Europe South Asia Asia Pacific Americas Middle East Africa BBC Homepage World Service Education



Front Page

World

UK

UK Politics

Business

Sci/Tech

Health

Education

Sport

Entertainment

Talking Point

In Depth

On Air

Archive
Feedback
Low Graphics
Help

Monday, May 10, 1999 Published at 23:02 GMT 00:02 UK


Sci/Tech

Lab builds largest bio-molecule



This is a computer representation of the largest man-made protein ever created.

Designed and built entirely in the laboratory, it marks a significant achievement for scientists trying to make the complex biological molecules that assemble and maintain the body.

Proteins are involved in all the biochemical reactions that sustain life and researchers would like to be able to turn them out to order. They also want to design and build completely new shapes not seen in nature.

This would allow them to create a whole range of new drugs and novel materials.

The molecules are made from a chain of chemical units called amino acids which are relatively easy to synthesise in the laboratory.

Specific shape

But scientists have found it extremely difficult to get these chains to fold up into the very specific shapes that make the molecules active and useful.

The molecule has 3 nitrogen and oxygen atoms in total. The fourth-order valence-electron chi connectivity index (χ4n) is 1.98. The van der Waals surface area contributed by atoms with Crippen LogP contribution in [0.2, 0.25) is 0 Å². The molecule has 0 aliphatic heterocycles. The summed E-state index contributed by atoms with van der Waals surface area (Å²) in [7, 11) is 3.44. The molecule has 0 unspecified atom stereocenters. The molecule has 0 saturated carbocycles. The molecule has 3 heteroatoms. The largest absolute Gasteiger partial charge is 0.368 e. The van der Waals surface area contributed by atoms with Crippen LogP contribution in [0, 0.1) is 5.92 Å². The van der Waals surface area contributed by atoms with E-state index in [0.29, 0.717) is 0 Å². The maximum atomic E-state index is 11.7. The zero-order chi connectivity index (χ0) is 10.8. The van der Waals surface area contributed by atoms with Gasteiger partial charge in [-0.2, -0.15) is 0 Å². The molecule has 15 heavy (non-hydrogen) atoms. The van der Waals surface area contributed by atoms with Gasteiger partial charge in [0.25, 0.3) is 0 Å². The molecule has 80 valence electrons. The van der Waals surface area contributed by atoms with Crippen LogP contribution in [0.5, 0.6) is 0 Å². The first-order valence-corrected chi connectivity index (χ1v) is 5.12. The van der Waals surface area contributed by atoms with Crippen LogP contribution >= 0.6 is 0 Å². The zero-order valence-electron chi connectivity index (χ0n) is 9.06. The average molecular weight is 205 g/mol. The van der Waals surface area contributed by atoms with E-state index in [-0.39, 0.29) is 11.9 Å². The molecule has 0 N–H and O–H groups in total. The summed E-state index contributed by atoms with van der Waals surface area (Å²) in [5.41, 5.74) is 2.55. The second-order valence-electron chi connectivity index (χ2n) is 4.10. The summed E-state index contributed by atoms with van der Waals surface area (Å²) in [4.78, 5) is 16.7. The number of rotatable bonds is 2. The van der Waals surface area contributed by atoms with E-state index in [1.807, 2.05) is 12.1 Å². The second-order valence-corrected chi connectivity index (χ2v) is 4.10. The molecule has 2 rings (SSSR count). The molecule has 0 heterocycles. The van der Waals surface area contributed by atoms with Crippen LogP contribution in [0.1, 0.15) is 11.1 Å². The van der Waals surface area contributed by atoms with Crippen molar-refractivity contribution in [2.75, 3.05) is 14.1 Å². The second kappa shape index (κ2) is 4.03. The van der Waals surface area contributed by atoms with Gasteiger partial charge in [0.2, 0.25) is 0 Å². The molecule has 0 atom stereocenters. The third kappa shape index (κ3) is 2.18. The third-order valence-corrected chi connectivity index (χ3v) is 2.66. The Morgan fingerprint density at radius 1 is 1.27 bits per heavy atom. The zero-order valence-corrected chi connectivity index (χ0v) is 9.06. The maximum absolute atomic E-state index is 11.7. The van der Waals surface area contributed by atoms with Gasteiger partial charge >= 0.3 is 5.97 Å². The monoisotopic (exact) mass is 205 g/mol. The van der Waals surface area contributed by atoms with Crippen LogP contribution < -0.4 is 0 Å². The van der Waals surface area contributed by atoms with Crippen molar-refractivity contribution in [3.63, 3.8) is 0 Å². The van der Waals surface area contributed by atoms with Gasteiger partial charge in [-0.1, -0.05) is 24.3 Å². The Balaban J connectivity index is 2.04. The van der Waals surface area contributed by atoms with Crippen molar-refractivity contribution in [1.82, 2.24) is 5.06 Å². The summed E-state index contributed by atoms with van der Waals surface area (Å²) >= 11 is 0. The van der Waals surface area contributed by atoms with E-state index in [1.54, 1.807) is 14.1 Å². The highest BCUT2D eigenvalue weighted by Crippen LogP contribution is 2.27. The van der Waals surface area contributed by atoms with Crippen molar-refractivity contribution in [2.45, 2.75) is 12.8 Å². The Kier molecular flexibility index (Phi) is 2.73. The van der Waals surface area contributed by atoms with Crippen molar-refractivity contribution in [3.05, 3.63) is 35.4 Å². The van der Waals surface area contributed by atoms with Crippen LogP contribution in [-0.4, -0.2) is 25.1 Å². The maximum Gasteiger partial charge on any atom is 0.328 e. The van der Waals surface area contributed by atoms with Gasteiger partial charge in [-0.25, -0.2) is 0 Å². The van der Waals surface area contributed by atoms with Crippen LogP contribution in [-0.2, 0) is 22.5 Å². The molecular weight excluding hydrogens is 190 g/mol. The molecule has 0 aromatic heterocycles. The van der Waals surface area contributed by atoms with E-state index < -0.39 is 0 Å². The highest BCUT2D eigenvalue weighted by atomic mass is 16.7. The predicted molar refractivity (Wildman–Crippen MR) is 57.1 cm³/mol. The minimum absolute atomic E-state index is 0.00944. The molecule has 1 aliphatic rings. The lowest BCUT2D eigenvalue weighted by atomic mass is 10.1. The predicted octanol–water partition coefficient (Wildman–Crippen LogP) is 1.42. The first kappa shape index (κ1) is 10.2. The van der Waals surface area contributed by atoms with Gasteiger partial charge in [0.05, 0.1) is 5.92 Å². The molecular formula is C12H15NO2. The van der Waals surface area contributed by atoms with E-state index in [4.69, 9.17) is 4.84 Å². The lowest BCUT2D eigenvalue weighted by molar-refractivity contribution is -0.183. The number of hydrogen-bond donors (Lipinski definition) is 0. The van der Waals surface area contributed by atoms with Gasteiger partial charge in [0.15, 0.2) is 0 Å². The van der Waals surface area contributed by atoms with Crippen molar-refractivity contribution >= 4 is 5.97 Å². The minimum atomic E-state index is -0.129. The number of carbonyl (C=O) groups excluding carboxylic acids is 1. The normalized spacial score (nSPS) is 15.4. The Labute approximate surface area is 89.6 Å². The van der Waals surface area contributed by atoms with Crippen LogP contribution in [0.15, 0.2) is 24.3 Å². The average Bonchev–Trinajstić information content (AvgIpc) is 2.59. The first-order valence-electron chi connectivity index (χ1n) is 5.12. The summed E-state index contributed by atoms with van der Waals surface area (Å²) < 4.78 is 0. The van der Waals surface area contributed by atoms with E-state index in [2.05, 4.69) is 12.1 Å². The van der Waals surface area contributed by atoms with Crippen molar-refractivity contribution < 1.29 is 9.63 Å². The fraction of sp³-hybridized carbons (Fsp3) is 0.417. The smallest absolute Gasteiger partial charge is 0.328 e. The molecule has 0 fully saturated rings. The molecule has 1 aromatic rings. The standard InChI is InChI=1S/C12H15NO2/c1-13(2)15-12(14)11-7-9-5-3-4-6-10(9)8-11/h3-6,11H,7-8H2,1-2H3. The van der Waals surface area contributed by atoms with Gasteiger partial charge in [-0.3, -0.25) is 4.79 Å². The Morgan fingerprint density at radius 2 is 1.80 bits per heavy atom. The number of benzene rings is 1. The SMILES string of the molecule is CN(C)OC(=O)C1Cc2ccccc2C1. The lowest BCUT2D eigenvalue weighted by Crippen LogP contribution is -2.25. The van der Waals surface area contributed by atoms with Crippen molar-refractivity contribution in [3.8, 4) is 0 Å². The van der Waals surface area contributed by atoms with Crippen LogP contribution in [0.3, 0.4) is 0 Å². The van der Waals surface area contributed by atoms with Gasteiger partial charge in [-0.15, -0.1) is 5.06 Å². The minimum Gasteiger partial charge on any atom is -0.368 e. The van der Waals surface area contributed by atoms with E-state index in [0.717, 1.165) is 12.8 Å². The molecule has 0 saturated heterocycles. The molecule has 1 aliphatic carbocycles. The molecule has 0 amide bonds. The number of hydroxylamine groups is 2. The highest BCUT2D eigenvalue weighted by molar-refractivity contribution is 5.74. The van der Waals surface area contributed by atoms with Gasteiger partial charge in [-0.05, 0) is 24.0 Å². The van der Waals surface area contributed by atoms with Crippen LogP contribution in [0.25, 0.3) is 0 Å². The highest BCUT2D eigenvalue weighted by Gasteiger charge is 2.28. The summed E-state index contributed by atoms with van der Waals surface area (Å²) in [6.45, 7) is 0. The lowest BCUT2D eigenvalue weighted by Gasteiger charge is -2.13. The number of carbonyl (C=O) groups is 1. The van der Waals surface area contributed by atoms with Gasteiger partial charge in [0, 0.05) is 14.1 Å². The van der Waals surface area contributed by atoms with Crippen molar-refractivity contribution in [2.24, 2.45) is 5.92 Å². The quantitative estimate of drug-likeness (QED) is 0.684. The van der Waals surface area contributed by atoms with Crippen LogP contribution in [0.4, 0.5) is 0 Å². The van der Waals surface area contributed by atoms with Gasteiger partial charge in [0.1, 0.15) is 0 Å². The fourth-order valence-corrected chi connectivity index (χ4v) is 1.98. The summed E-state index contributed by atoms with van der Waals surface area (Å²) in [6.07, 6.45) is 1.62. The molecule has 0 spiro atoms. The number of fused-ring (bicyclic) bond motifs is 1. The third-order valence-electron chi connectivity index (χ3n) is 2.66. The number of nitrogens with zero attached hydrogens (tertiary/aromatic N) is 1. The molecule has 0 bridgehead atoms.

Nature has little problem achieving this extraordinary feat, but it has taken protein engineering labs around the world many years to create even the simplest of molecules made up of about 25 to 30 amino acids.

The new protein created by researchers at the University of Pennsylvania Medical Center comprises 73 amino acids.

Called alpha-3D, it is a bundle of three counterclockwise-coiling helices whose general shape was inspired by a protein found in the common household bacteria Staphylococcus aureus.

Entirely new proteins

The Penn researchers are now trying to manipulate their molecule to give it some useful function such as the ability to bind to a variety of hormonal receptors.

Natural proteins that do this are expensive to produce and suffer from limited shelf-lives.

News of alpha-3D's creation is reported in the Proceedings of the National Academy of Sciences. Lead author Professor William DeGrado says the research is a big step forward.

"The ability to do this really takes us out of the realm of tinkering with existing proteins to engineering entirely new proteins and polymers.

"We have shown that it is now possible to design a protein with a well-defined three-dimensional structure."





Advanced options | Search tips




Back to top | BBC News Home | BBC Homepage | ©


Sci/Tech Contents


Relevant Stories

24 Jan 99 | Anaheim 99
Creating artificial bugs





Internet Links


Department of Biochemistry and Biophysics - University of Pennsylvania

Proceedings of the National Academy of Sciences


The BBC is not responsible for the content of external internet sites.




In this section

World's smallest transistor

Scientists join forces to study Arctic ozone

Mathematicians crack big puzzle

From Business
The growing threat of internet fraud

Who watches the pilots?

From Health
Cold 'cure' comes one step closer